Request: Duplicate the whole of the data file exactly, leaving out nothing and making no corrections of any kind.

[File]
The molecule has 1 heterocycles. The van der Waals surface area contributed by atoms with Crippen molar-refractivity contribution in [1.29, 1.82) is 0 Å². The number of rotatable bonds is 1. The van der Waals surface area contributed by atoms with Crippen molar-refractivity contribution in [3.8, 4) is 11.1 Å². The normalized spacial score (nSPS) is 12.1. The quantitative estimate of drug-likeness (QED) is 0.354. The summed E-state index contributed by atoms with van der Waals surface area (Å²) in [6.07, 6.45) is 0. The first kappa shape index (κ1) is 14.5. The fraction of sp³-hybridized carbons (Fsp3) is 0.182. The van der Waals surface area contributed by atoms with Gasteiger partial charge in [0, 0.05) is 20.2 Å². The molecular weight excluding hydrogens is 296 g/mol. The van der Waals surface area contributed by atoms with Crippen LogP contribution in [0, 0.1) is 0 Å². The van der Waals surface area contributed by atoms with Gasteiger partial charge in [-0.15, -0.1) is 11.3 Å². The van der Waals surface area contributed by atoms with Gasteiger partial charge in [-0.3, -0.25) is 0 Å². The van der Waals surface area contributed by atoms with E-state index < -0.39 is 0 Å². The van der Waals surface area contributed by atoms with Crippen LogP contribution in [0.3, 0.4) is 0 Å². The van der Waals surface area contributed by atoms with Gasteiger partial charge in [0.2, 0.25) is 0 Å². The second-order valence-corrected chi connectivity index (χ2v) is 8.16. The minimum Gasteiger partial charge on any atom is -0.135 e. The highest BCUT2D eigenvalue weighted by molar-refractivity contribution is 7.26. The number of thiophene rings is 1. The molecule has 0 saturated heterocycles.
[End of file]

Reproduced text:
The molecule has 1 heterocycles. The van der Waals surface area contributed by atoms with Crippen molar-refractivity contribution in [1.29, 1.82) is 0 Å². The number of rotatable bonds is 1. The van der Waals surface area contributed by atoms with Crippen molar-refractivity contribution in [3.8, 4) is 11.1 Å². The normalized spacial score (nSPS) is 12.1. The quantitative estimate of drug-likeness (QED) is 0.354. The summed E-state index contributed by atoms with van der Waals surface area (Å²) in [6.07, 6.45) is 0. The first kappa shape index (κ1) is 14.5. The fraction of sp³-hybridized carbons (Fsp3) is 0.182. The van der Waals surface area contributed by atoms with Gasteiger partial charge in [0, 0.05) is 20.2 Å². The molecular weight excluding hydrogens is 296 g/mol. The van der Waals surface area contributed by atoms with Crippen LogP contribution in [0, 0.1) is 0 Å². The van der Waals surface area contributed by atoms with Gasteiger partial charge in [-0.15, -0.1) is 11.3 Å². The van der Waals surface area contributed by atoms with Gasteiger partial charge in [-0.3, -0.25) is 0 Å². The van der Waals surface area contributed by atoms with E-state index < -0.39 is 0 Å². The van der Waals surface area contributed by atoms with Crippen LogP contribution in [0.3, 0.4) is 0 Å². The van der Waals surface area contributed by atoms with Gasteiger partial charge in [0.2, 0.25) is 0 Å². The second-order valence-corrected chi connectivity index (χ2v) is 8.16. The minimum Gasteiger partial charge on any atom is -0.135 e. The highest BCUT2D eigenvalue weighted by molar-refractivity contribution is 7.26. The number of thiophene rings is 1. The molecule has 0 saturated heterocycles.